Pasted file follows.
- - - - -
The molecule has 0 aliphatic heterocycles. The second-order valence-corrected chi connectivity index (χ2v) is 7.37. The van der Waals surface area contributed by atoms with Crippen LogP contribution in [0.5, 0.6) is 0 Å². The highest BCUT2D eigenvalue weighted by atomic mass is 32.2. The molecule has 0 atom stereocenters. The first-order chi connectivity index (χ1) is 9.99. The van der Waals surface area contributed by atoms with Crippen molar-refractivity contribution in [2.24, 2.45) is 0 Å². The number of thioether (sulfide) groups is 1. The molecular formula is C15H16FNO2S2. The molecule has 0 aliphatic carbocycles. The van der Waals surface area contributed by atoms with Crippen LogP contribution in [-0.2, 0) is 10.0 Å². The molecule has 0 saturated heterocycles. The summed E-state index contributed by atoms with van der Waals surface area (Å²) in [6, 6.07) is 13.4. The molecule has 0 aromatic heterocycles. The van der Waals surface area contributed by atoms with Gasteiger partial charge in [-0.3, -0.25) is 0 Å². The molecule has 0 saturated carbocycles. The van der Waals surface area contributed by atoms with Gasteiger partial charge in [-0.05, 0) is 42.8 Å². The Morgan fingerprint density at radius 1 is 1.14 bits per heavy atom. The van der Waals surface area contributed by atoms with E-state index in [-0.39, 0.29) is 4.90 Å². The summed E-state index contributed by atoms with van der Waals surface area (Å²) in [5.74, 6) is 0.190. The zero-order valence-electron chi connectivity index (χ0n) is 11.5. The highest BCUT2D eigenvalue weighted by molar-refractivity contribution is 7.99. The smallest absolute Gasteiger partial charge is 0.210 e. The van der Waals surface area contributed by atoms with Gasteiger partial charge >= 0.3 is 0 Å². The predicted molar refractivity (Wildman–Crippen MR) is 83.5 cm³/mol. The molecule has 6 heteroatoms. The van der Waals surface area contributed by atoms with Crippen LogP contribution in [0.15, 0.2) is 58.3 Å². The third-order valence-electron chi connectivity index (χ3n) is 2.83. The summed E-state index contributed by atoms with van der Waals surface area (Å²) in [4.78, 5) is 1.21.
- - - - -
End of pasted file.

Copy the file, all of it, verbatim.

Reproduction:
The molecule has 0 aliphatic heterocycles. The second-order valence-corrected chi connectivity index (χ2v) is 7.37. The van der Waals surface area contributed by atoms with Crippen LogP contribution in [0.5, 0.6) is 0 Å². The highest BCUT2D eigenvalue weighted by atomic mass is 32.2. The molecule has 0 atom stereocenters. The first-order chi connectivity index (χ1) is 9.99. The van der Waals surface area contributed by atoms with Crippen molar-refractivity contribution in [2.24, 2.45) is 0 Å². The number of thioether (sulfide) groups is 1. The molecular formula is C15H16FNO2S2. The molecule has 0 aliphatic carbocycles. The van der Waals surface area contributed by atoms with Crippen LogP contribution in [-0.2, 0) is 10.0 Å². The molecule has 0 saturated heterocycles. The summed E-state index contributed by atoms with van der Waals surface area (Å²) in [6, 6.07) is 13.4. The molecule has 0 aromatic heterocycles. The van der Waals surface area contributed by atoms with Gasteiger partial charge in [-0.3, -0.25) is 0 Å². The molecule has 0 saturated carbocycles. The van der Waals surface area contributed by atoms with Gasteiger partial charge in [-0.05, 0) is 42.8 Å². The Morgan fingerprint density at radius 1 is 1.14 bits per heavy atom. The van der Waals surface area contributed by atoms with E-state index in [-0.39, 0.29) is 4.90 Å². The summed E-state index contributed by atoms with van der Waals surface area (Å²) in [5.74, 6) is 0.190. The zero-order valence-electron chi connectivity index (χ0n) is 11.5. The highest BCUT2D eigenvalue weighted by molar-refractivity contribution is 7.99. The smallest absolute Gasteiger partial charge is 0.210 e. The van der Waals surface area contributed by atoms with Gasteiger partial charge >= 0.3 is 0 Å². The predicted molar refractivity (Wildman–Crippen MR) is 83.5 cm³/mol. The molecule has 6 heteroatoms. The van der Waals surface area contributed by atoms with Crippen LogP contribution in [0.15, 0.2) is 58.3 Å². The third-order valence-electron chi connectivity index (χ3n) is 2.83. The summed E-state index contributed by atoms with van der Waals surface area (Å²) in [4.78, 5) is 1.21.